Fidelis Munyoro Chief Court Reporter—
Chief Justice Godfrey Chidyausiku is expected to open the 2017 legal year in a week’s time ahead of his retirement next month.
He will be stepping down at the end of February when he will reach the mandatory age of 70.
The opening of the legal year is one of the most celebrated event in the legal calendar. The event reminds all those involved within the Judiciary and legal fraternity of the need to uphold the principles that drive the country’s justice delivery system to the benefit of society.
Deputy Chief Justice Luke Malaba is expected to take over in an acting capacity in March pending the amendment of the Constitution to facilitate the appointment of the new Chief Justice.
The amendment seeks to give the President constitutional powers to hand pick the Chief Justice and Judge President.
The Constitution of Zimbabwe Amendment Bill (Number 1) meant to change the Constitution has since been gazetted.
Chief Justice Chidyausiku was appointed to his post in July 2001 and during his tenure he presided over a number of reforms within the Judiciary.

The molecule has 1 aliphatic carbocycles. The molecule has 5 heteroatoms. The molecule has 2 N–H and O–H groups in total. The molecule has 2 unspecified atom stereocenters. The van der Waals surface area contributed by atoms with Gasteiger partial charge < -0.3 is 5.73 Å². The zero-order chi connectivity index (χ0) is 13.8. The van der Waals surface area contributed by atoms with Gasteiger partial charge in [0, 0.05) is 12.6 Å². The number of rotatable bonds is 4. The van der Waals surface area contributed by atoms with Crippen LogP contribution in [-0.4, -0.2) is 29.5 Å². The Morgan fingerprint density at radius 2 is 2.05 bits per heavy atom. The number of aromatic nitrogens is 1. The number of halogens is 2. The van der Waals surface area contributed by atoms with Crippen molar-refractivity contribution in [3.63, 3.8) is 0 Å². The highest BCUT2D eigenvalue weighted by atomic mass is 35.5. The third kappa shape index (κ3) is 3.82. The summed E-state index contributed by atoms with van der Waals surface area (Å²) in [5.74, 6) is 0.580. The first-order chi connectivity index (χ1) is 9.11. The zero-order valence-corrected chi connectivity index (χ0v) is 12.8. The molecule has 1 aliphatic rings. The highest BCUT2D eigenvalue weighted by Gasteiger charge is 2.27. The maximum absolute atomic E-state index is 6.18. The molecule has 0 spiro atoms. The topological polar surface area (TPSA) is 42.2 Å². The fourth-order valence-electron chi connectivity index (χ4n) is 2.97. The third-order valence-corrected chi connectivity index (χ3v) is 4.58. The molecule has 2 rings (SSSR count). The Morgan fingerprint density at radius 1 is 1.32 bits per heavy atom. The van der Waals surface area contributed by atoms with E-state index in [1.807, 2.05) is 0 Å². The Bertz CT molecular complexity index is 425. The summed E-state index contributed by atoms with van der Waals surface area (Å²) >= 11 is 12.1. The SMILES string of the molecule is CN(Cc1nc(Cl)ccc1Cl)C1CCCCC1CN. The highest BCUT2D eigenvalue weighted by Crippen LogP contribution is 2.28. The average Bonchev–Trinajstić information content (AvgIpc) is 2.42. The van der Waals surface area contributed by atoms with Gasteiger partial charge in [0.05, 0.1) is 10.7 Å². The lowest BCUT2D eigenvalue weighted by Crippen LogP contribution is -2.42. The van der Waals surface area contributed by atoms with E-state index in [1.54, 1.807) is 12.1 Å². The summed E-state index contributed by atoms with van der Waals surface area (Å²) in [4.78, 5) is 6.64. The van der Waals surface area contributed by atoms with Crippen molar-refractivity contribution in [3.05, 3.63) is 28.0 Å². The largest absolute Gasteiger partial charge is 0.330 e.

Two years ago, Chief Justice Chidyausiku courted controversy when he criticised “under-performing” High Court judges during the official opening of the 2015 judicial year.
He claimed that one of the judges had managed to deliver only two judgments during the course of the whole year.
The High Court judges hit back, saying Chief Justice Chidyausiku was out of touch with the modern judiciary delivery trends. They wrote a petition to him demanding that he withdrew his statement, which they said was made in bad faith.
Last month, Chief Justice Chidyausiku found himself in controversy for conducting public interviews to choose his successor in the face of the pending constitutional amendment.
The High Court stopped the public interviews to select the next Chief Justice.
The court granted the interdict that was sought by Romeo Taombera Zibani, a fourth year law student at the University of Zimbabwe.
But the interviews went ahead after the Judicial Services Commission filed a notice of appeal against Justice Charles Hungwe’s decision to stop the interviews.
In his ruling, Justice Hungwe rapped the JSC’s decision to hold interviews for the new Chief Justice when it was aware Government had initiated a process to amend the Constitution and that the selection process was being contested in court.
He said Vice President Emmerson Mnangagwa, who oversees the Ministry of Justice and Legal Affairs, should be allowed to steer the changes to the Constitution.